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Am J Med. 2007 Sep;120(9 Suppl 1):S10-6; discussion S16-7.

Abdominal adiposity and cardiometabolic risk: do we have all the answers?

Author information

  • Department of Medicine and Clinical Epidemiology, University of Texas Health Science Center, San Antonio, Texas 78240, USA. haffner@uthscsa.edu

Abstract

Overweight and obesity, particularly abdominal adiposity, increase the risk for type 2 diabetes mellitus and cardiovascular disease (CVD). Metabolic syndrome, a constellation of risk factors that includes elevated triglycerides, low high-density lipoprotein cholesterol, elevated blood pressure, elevated fasting glucose, and abdominal obesity, predicts the development of CVD and diabetes to an even greater degree. Excess abdominal adipose tissue is associated with insulin resistance, the precursor to type 2 diabetes, and creates an atherogenic inflammatory milieu, characterized by high levels of C-reactive protein and other inflammatory markers (e.g., fibrinogen, plasminogen activator inhibitor-1, cytokines, and adhesion molecules). High levels of these biomarkers correlate with an increased incidence of diabetes and CVD. Recent evidence suggests that patients with nonalcoholic fatty liver disease have an increased incidence of obesity, metabolic syndrome, and insulin resistance and/or type 2 diabetes. Relatively small reductions in body weight may significantly reduce abdominal adipose tissue, reduce insulin resistance, lower triglycerides and low-density lipoprotein cholesterol, reduce inflammation, and decrease overall cardiometabolic risk.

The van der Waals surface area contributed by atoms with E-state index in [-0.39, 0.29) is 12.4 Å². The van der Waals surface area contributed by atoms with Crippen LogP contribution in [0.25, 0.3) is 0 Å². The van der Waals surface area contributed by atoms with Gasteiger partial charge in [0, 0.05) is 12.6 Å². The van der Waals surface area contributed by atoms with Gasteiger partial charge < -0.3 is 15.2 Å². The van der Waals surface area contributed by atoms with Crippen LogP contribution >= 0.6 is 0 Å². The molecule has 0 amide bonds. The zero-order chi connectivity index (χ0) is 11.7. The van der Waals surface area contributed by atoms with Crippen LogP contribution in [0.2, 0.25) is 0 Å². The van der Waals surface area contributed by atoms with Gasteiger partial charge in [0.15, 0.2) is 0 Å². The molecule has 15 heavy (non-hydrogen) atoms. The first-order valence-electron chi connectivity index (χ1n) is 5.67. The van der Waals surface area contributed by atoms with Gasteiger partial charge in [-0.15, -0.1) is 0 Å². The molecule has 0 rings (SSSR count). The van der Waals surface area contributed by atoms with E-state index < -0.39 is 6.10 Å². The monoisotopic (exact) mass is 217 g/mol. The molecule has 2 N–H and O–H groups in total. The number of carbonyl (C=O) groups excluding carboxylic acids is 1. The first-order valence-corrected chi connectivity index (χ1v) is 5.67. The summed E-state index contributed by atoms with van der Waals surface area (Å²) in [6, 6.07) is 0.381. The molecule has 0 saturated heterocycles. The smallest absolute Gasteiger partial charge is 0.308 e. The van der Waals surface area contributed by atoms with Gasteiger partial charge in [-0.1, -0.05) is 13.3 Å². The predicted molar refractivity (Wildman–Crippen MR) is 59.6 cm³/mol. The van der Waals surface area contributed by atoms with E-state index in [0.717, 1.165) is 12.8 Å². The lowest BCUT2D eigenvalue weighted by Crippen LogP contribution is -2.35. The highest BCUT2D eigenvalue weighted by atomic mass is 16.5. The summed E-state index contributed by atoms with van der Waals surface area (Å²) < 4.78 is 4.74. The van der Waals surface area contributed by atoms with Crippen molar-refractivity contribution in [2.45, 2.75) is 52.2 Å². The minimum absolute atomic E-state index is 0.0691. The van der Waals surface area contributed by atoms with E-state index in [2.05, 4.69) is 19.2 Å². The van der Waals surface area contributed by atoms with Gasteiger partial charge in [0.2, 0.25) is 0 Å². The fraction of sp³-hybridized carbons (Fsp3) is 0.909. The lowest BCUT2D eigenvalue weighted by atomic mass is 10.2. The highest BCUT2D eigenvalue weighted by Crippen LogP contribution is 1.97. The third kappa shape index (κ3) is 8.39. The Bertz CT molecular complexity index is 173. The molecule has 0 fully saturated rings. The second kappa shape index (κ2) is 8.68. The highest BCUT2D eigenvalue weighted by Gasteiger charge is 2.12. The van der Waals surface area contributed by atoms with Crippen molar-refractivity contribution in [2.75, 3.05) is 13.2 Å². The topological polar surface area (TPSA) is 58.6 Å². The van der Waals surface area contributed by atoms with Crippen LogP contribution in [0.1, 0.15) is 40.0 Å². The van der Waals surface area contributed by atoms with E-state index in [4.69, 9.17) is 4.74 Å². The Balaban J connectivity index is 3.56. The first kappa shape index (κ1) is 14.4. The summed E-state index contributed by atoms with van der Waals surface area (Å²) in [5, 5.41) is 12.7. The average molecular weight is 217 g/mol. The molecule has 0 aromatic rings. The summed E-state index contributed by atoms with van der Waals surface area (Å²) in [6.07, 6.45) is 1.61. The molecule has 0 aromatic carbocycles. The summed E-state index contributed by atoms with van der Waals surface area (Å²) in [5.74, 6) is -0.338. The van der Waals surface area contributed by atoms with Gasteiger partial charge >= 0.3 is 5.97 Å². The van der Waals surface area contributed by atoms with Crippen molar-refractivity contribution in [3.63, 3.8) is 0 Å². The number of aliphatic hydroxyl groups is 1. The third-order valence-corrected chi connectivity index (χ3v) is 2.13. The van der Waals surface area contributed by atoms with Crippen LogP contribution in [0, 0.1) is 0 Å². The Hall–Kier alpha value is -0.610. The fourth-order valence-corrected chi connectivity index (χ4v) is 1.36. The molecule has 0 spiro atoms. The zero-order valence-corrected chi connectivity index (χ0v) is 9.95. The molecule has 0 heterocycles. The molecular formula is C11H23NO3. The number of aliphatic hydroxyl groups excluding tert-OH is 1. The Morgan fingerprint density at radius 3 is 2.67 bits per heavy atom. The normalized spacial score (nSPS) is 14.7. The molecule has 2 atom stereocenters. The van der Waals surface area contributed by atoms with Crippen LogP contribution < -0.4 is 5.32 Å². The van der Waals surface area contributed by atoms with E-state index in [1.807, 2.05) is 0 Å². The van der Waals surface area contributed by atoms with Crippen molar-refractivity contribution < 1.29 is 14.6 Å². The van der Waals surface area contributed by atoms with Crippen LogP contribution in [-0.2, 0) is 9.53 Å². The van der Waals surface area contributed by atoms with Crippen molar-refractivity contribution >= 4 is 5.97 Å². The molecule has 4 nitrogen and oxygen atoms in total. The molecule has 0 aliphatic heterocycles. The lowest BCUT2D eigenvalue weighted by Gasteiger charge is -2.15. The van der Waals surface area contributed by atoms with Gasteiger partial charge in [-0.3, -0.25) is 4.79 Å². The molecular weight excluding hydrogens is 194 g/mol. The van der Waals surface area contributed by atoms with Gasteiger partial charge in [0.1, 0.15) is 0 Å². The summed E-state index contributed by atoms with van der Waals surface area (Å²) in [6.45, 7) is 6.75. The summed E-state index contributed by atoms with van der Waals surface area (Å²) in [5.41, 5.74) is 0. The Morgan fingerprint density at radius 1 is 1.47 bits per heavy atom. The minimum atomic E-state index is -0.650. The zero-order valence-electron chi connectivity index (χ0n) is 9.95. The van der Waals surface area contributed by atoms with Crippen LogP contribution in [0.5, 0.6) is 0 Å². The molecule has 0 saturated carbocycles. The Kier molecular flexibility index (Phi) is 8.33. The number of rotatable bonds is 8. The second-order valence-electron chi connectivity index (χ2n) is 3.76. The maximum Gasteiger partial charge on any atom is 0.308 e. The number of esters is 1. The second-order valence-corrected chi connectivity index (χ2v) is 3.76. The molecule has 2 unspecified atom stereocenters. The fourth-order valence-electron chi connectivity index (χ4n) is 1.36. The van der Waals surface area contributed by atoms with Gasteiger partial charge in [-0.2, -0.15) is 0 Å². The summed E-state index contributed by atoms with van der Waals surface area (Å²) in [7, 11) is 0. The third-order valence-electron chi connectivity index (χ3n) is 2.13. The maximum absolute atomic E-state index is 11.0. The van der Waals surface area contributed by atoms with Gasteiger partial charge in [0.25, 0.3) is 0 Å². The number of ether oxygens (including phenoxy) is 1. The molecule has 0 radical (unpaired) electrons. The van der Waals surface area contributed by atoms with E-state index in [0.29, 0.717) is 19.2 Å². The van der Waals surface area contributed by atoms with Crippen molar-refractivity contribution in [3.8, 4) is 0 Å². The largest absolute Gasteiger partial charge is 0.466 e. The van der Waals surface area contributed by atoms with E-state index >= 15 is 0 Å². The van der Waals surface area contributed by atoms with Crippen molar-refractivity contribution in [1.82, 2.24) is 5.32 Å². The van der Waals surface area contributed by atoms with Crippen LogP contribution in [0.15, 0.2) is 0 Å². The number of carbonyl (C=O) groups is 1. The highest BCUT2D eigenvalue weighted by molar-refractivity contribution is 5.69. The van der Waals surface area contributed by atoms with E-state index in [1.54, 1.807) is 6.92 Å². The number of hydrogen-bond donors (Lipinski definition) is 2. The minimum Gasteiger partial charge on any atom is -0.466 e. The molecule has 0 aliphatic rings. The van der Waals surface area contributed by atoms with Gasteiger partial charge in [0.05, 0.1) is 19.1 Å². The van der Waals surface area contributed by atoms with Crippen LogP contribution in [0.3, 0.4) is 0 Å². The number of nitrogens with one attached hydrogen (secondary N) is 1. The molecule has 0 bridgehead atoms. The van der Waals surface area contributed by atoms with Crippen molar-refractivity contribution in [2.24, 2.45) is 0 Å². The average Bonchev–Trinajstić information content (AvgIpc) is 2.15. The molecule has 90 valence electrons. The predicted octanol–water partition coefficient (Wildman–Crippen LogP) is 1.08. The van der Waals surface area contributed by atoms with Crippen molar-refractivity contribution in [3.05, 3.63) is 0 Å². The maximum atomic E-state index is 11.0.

PMID:
17720354
[PubMed - indexed for MEDLINE]
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